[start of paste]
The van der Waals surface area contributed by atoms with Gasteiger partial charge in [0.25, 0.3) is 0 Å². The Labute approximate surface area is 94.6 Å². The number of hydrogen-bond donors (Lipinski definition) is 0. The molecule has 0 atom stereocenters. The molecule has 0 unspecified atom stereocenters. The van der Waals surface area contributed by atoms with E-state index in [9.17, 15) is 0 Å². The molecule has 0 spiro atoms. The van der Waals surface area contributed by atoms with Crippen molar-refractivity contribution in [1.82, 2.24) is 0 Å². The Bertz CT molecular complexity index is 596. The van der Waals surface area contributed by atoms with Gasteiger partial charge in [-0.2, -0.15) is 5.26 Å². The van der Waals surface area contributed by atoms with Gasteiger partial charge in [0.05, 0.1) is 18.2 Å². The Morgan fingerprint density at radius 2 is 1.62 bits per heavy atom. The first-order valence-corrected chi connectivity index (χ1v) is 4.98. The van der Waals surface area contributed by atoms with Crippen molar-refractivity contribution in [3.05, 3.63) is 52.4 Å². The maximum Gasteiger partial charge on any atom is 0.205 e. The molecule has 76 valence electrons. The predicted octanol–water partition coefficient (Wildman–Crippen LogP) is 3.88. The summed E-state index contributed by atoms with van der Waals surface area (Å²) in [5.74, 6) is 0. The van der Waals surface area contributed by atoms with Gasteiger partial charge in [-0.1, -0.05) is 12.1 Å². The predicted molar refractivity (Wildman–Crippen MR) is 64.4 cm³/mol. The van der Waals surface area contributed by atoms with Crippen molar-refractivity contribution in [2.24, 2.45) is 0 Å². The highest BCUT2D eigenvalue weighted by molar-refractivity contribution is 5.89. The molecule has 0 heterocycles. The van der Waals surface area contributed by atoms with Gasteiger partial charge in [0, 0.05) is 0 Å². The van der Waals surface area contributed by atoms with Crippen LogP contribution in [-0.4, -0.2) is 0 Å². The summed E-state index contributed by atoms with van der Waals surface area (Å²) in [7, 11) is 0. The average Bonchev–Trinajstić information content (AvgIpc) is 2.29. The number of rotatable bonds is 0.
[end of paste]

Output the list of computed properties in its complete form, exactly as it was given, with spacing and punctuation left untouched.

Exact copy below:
The van der Waals surface area contributed by atoms with Gasteiger partial charge in [0.25, 0.3) is 0 Å². The Labute approximate surface area is 94.6 Å². The number of hydrogen-bond donors (Lipinski definition) is 0. The molecule has 0 atom stereocenters. The molecule has 0 unspecified atom stereocenters. The van der Waals surface area contributed by atoms with E-state index in [9.17, 15) is 0 Å². The molecule has 0 spiro atoms. The van der Waals surface area contributed by atoms with Crippen molar-refractivity contribution in [1.82, 2.24) is 0 Å². The Bertz CT molecular complexity index is 596. The van der Waals surface area contributed by atoms with Gasteiger partial charge in [-0.2, -0.15) is 5.26 Å². The van der Waals surface area contributed by atoms with Gasteiger partial charge in [0.05, 0.1) is 18.2 Å². The Morgan fingerprint density at radius 2 is 1.62 bits per heavy atom. The first-order valence-corrected chi connectivity index (χ1v) is 4.98. The van der Waals surface area contributed by atoms with Crippen molar-refractivity contribution in [3.05, 3.63) is 52.4 Å². The maximum Gasteiger partial charge on any atom is 0.205 e. The molecule has 76 valence electrons. The predicted octanol–water partition coefficient (Wildman–Crippen LogP) is 3.88. The summed E-state index contributed by atoms with van der Waals surface area (Å²) in [5.74, 6) is 0. The van der Waals surface area contributed by atoms with Gasteiger partial charge in [-0.1, -0.05) is 12.1 Å². The predicted molar refractivity (Wildman–Crippen MR) is 64.4 cm³/mol. The van der Waals surface area contributed by atoms with Crippen molar-refractivity contribution in [2.24, 2.45) is 0 Å². The highest BCUT2D eigenvalue weighted by molar-refractivity contribution is 5.89. The molecule has 0 heterocycles. The van der Waals surface area contributed by atoms with Gasteiger partial charge in [0, 0.05) is 0 Å². The van der Waals surface area contributed by atoms with Crippen LogP contribution in [-0.4, -0.2) is 0 Å². The summed E-state index contributed by atoms with van der Waals surface area (Å²) in [7, 11) is 0. The average Bonchev–Trinajstić information content (AvgIpc) is 2.29. The number of rotatable bonds is 0.